How to Find a Pantone Color

Pantone is a system for locating, matching and referring to specific colors to resolve conflict in color matching. This system was primarily designed for the graphic arts industry. The problem of color matching led to the creation of the PANTONE® MATCHING SYSTEM®.

Pantone color book.

This system is a collection of cards that organize colors and tones in a fan-type book. According the Pantone Inc., this system is now the worldwide standard for color identification and communication. Pantone colors are used in graphics, paint, architecture, fashion, décor and other industries. How to identify or find a color is made easier by using the Pantone book, Color Cue 2.1® and formula guides.

  1. Select the correct PANTONE® MATCHING SYSTEM® book for your application. (Available are eight basic books plus software and specialty selections.)

  2. Compare your object with the PANTONE® MATCHING SYSTEM® to find the correct color.

  3. Locate a Pantone distributor (if the correct book is too expensive or you cannot determine which book is the right one for your application). Bring the object being color-matched with you when possible Pantone has 578 distributors in the United States and hundreds more worldwide. Most distributors have complete color-matching systems and can accurately identify the book and number for you.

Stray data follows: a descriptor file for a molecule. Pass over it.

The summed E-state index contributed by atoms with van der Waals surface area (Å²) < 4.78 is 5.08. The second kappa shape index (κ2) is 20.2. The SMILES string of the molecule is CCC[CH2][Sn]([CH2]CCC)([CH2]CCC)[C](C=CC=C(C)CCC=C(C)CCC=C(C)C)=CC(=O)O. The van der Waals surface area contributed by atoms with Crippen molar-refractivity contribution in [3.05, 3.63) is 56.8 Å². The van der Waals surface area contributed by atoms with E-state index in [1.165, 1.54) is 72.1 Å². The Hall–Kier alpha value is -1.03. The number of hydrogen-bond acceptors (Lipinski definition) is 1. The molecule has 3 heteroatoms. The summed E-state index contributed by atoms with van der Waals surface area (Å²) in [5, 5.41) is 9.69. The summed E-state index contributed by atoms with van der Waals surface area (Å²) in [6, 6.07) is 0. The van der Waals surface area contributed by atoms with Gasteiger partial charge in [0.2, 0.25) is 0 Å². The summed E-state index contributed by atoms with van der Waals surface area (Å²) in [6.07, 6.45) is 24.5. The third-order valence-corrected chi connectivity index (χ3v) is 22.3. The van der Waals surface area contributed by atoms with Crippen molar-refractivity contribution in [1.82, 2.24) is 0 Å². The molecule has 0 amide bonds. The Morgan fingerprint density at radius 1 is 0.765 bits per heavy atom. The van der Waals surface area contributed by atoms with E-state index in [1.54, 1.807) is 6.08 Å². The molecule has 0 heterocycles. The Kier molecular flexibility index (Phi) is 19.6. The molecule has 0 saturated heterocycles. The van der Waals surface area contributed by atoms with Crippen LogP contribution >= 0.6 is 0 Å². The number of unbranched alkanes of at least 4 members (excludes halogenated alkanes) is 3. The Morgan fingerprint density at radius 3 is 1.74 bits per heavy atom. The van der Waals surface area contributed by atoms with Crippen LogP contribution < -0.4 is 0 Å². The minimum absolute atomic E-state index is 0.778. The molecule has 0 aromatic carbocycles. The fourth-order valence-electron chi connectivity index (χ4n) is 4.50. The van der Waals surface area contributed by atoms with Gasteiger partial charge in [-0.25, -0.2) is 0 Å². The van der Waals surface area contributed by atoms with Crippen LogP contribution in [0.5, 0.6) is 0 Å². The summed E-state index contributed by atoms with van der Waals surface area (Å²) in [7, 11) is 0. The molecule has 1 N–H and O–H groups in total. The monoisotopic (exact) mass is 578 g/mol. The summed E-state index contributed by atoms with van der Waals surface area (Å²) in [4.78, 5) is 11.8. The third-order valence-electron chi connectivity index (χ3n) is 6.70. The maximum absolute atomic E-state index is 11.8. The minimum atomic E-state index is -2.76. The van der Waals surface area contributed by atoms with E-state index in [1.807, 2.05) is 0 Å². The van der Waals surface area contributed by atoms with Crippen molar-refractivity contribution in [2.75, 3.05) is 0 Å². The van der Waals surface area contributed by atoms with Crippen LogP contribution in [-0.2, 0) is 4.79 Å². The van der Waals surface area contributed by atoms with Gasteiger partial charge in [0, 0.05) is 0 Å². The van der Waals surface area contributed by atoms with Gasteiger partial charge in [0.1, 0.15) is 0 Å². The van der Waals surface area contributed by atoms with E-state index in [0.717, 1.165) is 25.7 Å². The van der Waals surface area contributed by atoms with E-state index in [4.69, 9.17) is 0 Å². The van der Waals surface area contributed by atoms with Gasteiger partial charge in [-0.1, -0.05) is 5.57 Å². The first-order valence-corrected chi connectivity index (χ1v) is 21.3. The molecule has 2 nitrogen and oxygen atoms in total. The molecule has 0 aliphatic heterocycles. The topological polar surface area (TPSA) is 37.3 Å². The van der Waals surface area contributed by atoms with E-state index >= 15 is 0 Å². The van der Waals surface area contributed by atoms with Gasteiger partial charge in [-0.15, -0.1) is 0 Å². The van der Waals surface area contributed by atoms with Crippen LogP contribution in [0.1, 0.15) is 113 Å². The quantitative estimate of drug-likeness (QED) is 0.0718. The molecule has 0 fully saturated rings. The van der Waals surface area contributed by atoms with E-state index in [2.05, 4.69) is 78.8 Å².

4. Use a Color Cue 2.1® and formula guides to electronically sample the color of the object. The computerized device will then identify the Pantone color. The Color Cue 2.1® and formula guides provide a hand-held electronic tool used by people who check color frequently in diverse environments. The Color Cue 2.1® can be purchased through any Pantone distributor.

  5. Compare the Color Cue 2.1® selection with the book color to check for accuracy in your lighting conditions. (Different light conditions and different surface materials affect the accuracy of sampling.)

  6. Tip

    Take the Farnsworth Munsell 100 Hue Test to determine the class of color discrimination of the person determining the Pantone color matching. This test identifies how capable a person is of making fine determinations of color.